As college football season heats up, the Wall Street Journal's Ben Cohen investigates the psychological and physiological effects of competitive feelings on both athletes and fans.
Emerging science suggests that rivalries can produce extraordinary outcomes and are best understood through college sports, according to Gavin Kilduff, a New York University management professor who's researched the topic.
The notion that people comport themselves differently in competitive situations dates back years; for example, Cohen cites an 1898 study that found cyclists went faster when other cyclists were around them. However, only in the past ten years have researchers begun to identify the psychology behind rivalries.
What is a rivalry?
"Rivalry is fundamentally related to competition, but it's competition over time," says Mina Cikara, Harvard University psychologist, providing an "opportunity for attitudes and emotions to become more polarized and entrenched."
History, proximity, and similarity of schools add the "oomph" to every rivalry, says Kilduff, and feelings intensify when their records against each other are close. For example, going into last Saturday's match-ups, Auburn University and University of Mississippi (Ole Miss) respectively lead Alabama University and Mississippi State University 18-16 since 1980.
Bolstering support for university athletics
In the Mississippi State locker room, a clock counts down to the yearly Egg Bowl versus rival Ole Miss—and resets right after the game. "Our players see it every day," says coach Dan Mullen.
What are the effects on athletes?
Rivalries both increase athletes' motivation and improve their performances. Examining results of running club races, Kilduff found runners were about 25 seconds faster in 5-kilometer races when going against rivals.
The competition also manifests physically—a 2003 study tested English soccer players' saliva before and after games and practices against various teams. When they played rivals, their testosterone levels spiked.
This reason, Cohen suggests, may be why rival face-offs produce upsets and frequently close games. According to a Wall Street Journal analysis of the top 15 betting lines, in 48% of meetings the last 25 years, "double-digit underdogs" stayed within single digits of their football rivals—compared with just 39% of their other games.
On the other hand, writes Cohen, "There is enough scholarly literature about choking under pressure to fill Michigan Stadium."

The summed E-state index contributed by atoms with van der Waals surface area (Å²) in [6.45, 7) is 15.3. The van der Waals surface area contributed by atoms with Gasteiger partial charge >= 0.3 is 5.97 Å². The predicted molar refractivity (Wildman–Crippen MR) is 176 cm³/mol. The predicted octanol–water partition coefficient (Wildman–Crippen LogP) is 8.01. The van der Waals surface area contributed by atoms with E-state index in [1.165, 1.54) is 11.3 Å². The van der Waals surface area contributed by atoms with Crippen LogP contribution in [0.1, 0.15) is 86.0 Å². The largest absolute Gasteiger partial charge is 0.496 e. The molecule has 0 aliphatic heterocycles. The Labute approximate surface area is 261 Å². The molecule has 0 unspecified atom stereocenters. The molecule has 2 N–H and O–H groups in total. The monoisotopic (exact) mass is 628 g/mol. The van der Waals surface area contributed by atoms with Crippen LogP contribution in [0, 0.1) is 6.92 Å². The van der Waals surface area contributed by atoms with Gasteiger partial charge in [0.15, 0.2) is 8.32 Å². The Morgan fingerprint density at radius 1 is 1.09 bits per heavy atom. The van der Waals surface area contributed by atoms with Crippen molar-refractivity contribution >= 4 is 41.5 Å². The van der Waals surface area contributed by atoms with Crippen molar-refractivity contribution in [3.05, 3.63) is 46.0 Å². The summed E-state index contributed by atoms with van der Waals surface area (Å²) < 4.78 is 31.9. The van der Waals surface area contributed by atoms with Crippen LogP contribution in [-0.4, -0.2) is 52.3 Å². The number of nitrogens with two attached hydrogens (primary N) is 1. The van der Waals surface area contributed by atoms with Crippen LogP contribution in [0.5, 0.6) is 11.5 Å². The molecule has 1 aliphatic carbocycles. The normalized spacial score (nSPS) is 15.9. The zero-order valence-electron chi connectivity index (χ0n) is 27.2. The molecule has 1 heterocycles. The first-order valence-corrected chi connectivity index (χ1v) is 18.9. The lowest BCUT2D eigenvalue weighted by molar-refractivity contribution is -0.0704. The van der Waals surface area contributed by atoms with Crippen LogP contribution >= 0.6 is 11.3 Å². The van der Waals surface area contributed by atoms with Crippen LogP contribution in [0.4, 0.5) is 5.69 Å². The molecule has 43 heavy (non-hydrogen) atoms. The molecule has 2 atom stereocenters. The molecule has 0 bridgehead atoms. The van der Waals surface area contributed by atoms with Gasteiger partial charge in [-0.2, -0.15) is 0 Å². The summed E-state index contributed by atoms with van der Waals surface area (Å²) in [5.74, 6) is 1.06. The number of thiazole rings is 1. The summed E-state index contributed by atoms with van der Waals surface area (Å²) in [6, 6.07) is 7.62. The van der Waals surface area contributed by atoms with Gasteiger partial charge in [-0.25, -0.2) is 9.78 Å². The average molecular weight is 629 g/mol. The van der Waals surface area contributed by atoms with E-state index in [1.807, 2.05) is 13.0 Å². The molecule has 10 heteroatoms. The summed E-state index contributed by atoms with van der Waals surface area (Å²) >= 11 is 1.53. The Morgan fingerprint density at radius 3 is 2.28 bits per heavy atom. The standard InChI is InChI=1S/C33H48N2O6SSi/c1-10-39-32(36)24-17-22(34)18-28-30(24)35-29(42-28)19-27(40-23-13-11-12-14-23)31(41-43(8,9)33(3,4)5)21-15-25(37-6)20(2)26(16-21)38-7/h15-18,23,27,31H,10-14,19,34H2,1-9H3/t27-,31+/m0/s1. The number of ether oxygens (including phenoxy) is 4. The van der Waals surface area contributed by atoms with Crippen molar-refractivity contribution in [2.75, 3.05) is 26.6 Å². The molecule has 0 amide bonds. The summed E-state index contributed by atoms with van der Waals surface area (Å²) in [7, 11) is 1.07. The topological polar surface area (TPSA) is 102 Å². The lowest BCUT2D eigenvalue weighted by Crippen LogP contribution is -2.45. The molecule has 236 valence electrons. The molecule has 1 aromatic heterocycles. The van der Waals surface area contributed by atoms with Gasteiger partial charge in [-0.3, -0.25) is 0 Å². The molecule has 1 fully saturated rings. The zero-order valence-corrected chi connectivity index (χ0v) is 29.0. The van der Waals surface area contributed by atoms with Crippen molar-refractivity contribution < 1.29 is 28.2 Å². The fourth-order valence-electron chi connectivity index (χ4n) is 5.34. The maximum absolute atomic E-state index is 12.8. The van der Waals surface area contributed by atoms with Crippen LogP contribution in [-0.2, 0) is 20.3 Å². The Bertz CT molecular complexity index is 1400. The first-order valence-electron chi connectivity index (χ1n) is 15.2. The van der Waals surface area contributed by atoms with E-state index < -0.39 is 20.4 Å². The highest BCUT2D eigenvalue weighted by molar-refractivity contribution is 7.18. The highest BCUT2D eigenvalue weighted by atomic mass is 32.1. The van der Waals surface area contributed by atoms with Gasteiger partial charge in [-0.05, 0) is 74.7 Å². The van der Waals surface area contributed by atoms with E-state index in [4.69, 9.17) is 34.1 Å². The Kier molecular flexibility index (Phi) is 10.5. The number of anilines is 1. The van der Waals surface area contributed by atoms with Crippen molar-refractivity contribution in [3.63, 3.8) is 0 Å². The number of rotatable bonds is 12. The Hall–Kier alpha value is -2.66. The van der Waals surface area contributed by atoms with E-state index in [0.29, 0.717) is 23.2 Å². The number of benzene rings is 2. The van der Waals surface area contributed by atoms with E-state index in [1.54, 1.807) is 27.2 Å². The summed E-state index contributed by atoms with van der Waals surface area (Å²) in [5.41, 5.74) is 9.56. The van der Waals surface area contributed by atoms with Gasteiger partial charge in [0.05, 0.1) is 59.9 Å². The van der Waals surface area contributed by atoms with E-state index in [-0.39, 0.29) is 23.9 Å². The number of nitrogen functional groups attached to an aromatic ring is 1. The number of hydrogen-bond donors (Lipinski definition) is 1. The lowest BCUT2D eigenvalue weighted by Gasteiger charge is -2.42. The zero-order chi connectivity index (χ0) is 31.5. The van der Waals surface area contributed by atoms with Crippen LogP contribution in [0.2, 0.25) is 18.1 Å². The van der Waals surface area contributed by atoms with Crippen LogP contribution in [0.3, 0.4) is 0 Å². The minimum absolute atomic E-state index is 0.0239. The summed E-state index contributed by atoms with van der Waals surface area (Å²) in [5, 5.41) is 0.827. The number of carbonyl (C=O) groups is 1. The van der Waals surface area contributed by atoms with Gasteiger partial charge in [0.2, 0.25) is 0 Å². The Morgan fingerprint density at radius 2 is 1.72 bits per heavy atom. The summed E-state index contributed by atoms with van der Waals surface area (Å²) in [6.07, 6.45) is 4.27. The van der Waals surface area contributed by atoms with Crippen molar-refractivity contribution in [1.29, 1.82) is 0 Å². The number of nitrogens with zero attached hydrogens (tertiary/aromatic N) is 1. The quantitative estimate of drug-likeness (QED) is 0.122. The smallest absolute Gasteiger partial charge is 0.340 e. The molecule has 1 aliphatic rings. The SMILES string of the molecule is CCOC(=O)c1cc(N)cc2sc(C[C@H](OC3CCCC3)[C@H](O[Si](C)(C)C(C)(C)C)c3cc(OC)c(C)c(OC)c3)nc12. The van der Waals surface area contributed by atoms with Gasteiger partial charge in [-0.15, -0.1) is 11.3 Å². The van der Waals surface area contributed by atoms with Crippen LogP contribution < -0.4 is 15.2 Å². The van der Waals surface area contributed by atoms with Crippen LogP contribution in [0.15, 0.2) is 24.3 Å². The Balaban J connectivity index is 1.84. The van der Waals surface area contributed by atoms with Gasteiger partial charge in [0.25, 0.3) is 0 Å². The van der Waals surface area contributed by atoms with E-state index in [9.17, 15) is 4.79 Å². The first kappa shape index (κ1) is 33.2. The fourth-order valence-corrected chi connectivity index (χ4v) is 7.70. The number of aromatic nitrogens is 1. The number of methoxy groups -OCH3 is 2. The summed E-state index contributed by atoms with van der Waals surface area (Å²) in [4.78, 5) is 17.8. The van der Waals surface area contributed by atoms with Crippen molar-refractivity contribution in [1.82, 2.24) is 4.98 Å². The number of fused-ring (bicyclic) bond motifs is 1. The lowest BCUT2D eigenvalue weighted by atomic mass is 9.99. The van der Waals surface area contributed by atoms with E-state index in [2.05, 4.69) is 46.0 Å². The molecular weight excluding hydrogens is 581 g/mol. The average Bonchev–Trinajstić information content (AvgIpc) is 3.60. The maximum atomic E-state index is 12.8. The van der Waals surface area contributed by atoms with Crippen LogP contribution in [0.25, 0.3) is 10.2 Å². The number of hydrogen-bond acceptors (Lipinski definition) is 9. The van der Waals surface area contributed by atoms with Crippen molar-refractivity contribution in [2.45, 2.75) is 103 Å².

However, academics caution they are just beginning to understand the ways that rivalries affect people, and whether across industries they could cause unethical decisions, risk taking, or overconfidence.
What about fans?
The intensity extends beyond just players on the field. For a 2011 paper in the journal Psychological Science, researchers had fans of the New York Yankees and Boston Red Sox watch baseball plays while hooked up to functional magnetic resonance imaging machines that monitored parts of their brains correlated with pleasure.
Not only were fans elated when their teams made good plays, but also when their rivals messed up—even when playing a third team.
"That is what is so fascinating about groups of sports fans in particular," says Cikara, the lead researcher, "People get invested and worked up about events and games over which they have no control."
Another study from the psychologists at University of Kentucky examined "schadenfreude," or happiness stemming from others' misfortune, and "gluckschmerz," unhappiness from others' good fortune.
The researchers looked at Kentucky basketball fans who read news articles about injured Duke University players. Extreme fans felt gluckschmerz when the injures were minor or players recovered, and schadenfrude when Duke's athletes were hurt severely.
As Cohen notes, "fans play an outsize role" in college football rivalries, because many of the players on the field grew up fans themselves. This year, more than half of the players in the Egg Bowl were from the state (Cohen, Wall Street Journal, 11/27).
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